This Group Uses the Power of Dogs to Raise Self-Esteem in Teens

For You


Middle school years can be a fragile period in a child’s life. With kids going through awkward stages, feeling hormonal and their self-esteem plummeting, this time isn’t exactly easy. And it seems like it is getting more difficult. Bullying, harassment and violence runs rampant in many schools, with some children growing up in an environment lacking empathy.

While some have the support and resources in their home life to overcome this trying time, others do not. One New York City nonprofit is looking to provide a helping hand to help these adolescents improve empathy and self-esteem with the assistance of dogs.

Founded in 2010, A Fair Shake for Youth offers middle schoolers an opportunity to work with trained and licensed therapy dogs through a social and emotional learning method. Partnered with various schools and community organizations in the New York City area, the program pairs hands-on learning with a relevant weekly topic to encourage kids to build relationships with animals and one another, teaching responsibility, compassion and accountability, while raising the confidence of participants in the process.

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With these dogs, children enrolled in the 10-week program work in teams to teach basic obedience, agility, play cognition games and most importantly, work together to ensure that their specific dog is successful at whatever the task at hand happens to be.

A Fair Shake for Youth 3

“It’s all about making the dog successful,” says Audrey Hendler, founder of A Fair Shake for Youth. “The kids rally around making the dog successful, and in doing that, they feel successful.”

The idea for the program came during a volunteer experience that left a big impression on Hendler. Volunteering as an instructor with Puppies Behind Bars, an organization that trains imprisoned inmates to raise service dogs who go on to aid wounded war veterans, Hendler noticed the effect these dogs had on their human counterparts.

“The experience blew me away — just seeing the impact the dogs had on the inmates in terms of their self-esteem,” says Hendler. Able to measure this positive growth among adults, Hendler wondered if a more proactive approach might work as a preventative solution for children. By offering at-risk youths the opportunity to build a solid foundation, they may make better decisions throughout the course of their lives.

“Why are we waiting until people are grown up, have made mistakes and are serving time before making an impact?” Hendler recalls. “I decided then that this was something I wanted to bring to younger people.”

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Aiming the services A Fair Shake for Youth has to offer toward a generally low-income and underserved population of New York City, Hendler settled on highly-impressionable middle schoolers. She believed this group was young enough to show interest in forming a relationship with both the dog and handler, yet old enough to discuss animal issues — making them the ideal choice to begin teaching valuable life lessons.

“Dealing with middle-school age, these kids are just deciding who they want to be. Do they want to be someone who’s responsible and feels good about themselves, or not?” says Hendler of her enrollees. “Because dogs aren’t judgmental, they make it safe for the kids to let their guard down and be who they are. I think that helps give them the confidence to be the good kid, to be a leader.”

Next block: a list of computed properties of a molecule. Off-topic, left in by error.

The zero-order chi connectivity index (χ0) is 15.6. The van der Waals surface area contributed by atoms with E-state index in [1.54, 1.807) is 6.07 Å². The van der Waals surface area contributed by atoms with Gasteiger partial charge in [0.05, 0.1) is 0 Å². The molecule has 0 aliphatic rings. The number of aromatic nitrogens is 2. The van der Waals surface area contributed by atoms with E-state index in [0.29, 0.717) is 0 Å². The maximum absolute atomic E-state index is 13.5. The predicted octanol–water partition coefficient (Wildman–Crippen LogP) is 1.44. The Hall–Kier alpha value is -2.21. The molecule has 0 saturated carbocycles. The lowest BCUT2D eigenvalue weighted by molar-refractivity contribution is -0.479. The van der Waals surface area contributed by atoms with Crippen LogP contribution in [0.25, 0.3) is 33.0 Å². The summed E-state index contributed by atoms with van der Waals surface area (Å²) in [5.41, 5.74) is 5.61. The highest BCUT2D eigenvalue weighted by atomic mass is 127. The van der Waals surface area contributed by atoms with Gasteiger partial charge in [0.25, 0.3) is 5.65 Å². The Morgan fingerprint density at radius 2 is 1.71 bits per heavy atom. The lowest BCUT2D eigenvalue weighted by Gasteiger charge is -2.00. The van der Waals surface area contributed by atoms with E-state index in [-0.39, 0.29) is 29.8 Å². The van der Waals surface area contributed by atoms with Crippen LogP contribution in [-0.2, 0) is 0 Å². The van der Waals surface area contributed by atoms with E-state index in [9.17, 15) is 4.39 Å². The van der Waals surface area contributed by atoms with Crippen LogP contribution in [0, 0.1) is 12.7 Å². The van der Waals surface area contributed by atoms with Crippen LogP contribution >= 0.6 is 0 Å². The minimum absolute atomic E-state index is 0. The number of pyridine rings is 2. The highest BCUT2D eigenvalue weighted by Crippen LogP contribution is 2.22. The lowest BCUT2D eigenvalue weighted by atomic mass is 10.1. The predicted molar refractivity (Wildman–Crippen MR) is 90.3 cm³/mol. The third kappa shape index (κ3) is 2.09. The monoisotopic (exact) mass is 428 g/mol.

The use of a variety of different dogs, representing various breeds, ages and personality types, was an important aspect in the design of the program. So, with volunteers spanning the spectrum from dobermans to labradoodles, children are encouraged to work with all dogs in the program, teaching the importance of the old adage “never judge a book by its cover.”

A Fair Shake for Youth

Hendler believes that by teaching compassion and respect for dogs, children are more likely to have compassion and respect for others. Plus, witnessing first hand the power of positive reinforcement, children learn to communicate effectively, building relationships based on respect and trust. “It really makes them feel valued and show that they have something to offer,” she says.

In addition to the work students participate in the classrooms, the program also introduces students to professionals working in animal-related services — from bomb sniffing dogs to field trips to the ASPCA.

A recent visit from a local veterinarian who grew up in the same housing projects many of the enrolled children currently call home offered students the opportunity to identify with an adult in a profound way, encouraging kids to dare to believe in their dreams — and themselves. “It’s about dogs, but it’s not just about dogs, it’s about life,” Hendler says.

With schools now on a waiting list for enrollment, the need for therapy dogs to volunteer their time in the classrooms is growing. “One of our biggest challenges is having enough dogs to meet the increase in demand for what we do,” says Hendler.

Along with a new partnership working with sixth- through 12th-grade students in the Liberty LEADS program at Bank Street College, an after-school program that helps prepare kids to succeed in the next phase of their education, be it high school or college, Hendler and company are excited to continue growing and are always looking to build relationships with new schools and volunteers.

“I think all the different kinds of work therapy dogs do is really amazing, but I think it’s great for our volunteers because they really get to see kids change,” says Hendler. “People know how much their dog contributes to their own life and this is an opportunity to really make a difference in the life of a kid.”

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